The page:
latest health care news

17.11.15

Cash to help pharmacists ease GP workload doubles in 400-job drive

NHS England has expanded its clinical pharmacist recruitment drive in GP surgeries, announced in July, to more than 400 posts, matched with a two-fold increase in programme funding.

Across almost 700 GP practices, 403 clinical pharmacists (up from 300) will be hired to ease the workload of doctors and provide direct patient care.

Recruitment for the three-year pilot initiative will begin immediately, backed by a £16m rise in overall funding due to an “overwhelmingly positive response from GP surgeries”. The extra funding was able to more than double the number of supported applications after panels received largely impressive responses.

On the extra investment, Sandra Gidley, chair of the Royal Pharmaceutical Society English Board, commented: “It’s a real vote of confidence in the pharmacy profession and a huge step towards the integration of pharmacists into primary care.”

Patients will have access to the extra support in their GP practices from spring 2016.

Simon Stevens, NHS England boss, said: “Joint working between pharmacists and GPs has the potential to have major benefits for both patients and clinical professionals. This pilot will be a win-win for GPs, pharmacists and patients.

“By testing these new ways of working across professional boundaries, we are taking another step forward to relieving some of the pressure that GPs are clearly under and ensuring patients see the health professional that best suits their needs.”

The pharmacist experts can help with, amongst other things, managing long-term conditions, giving specific advice for those with multiple medications and opening up more access to clinical advice on treatments.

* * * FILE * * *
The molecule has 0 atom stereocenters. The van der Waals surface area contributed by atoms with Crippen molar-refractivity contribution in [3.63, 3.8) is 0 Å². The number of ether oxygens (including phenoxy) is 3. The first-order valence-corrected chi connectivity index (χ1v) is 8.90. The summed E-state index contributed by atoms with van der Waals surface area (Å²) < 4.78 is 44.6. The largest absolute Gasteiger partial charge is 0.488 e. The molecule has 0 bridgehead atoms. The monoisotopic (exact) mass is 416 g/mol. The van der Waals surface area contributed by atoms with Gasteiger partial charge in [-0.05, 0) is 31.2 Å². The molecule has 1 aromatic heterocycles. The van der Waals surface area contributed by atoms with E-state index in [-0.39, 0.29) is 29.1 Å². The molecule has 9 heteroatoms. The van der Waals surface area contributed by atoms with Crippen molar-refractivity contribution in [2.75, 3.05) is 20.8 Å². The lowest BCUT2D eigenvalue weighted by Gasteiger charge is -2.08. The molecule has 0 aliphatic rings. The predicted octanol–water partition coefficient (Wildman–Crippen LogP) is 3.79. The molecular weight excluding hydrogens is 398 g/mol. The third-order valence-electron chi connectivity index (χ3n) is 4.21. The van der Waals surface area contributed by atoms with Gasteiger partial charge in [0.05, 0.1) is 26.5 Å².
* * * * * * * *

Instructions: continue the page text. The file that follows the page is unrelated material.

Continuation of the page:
Pilots will build on the experiences of general practices that already have clinical pharmacists as part of their team – in some cases, even as partners.

The programme is supported by Health Education England, the BMA and the Royal College of GPs, which originally put forward these ideas in March.

Health Education England, for example, is supporting the pilot by delivering a training programme through its national delivery partner, Centre for Postgraduate Pharmacy Education.

And Dr Maureen Baker, chair of the Royal College of GPs, said the opportunity for more pharmacists to work in GP surgeries as part of the practice team is essential to help with the severs shortage of GPs across the UK.

But she added: “There is a long way to go to solve the workforce crisis in general practice, and creating new roles, such as practice-based pharmacists, is just one of the steps in our 10-point plan to build the general practice workforce, launched earlier this year.

“We now need to do everything we can to ‘recruit, retain, return’ as many GPs as possible so that our profession can continue to deliver the care our patients need and deserve.”

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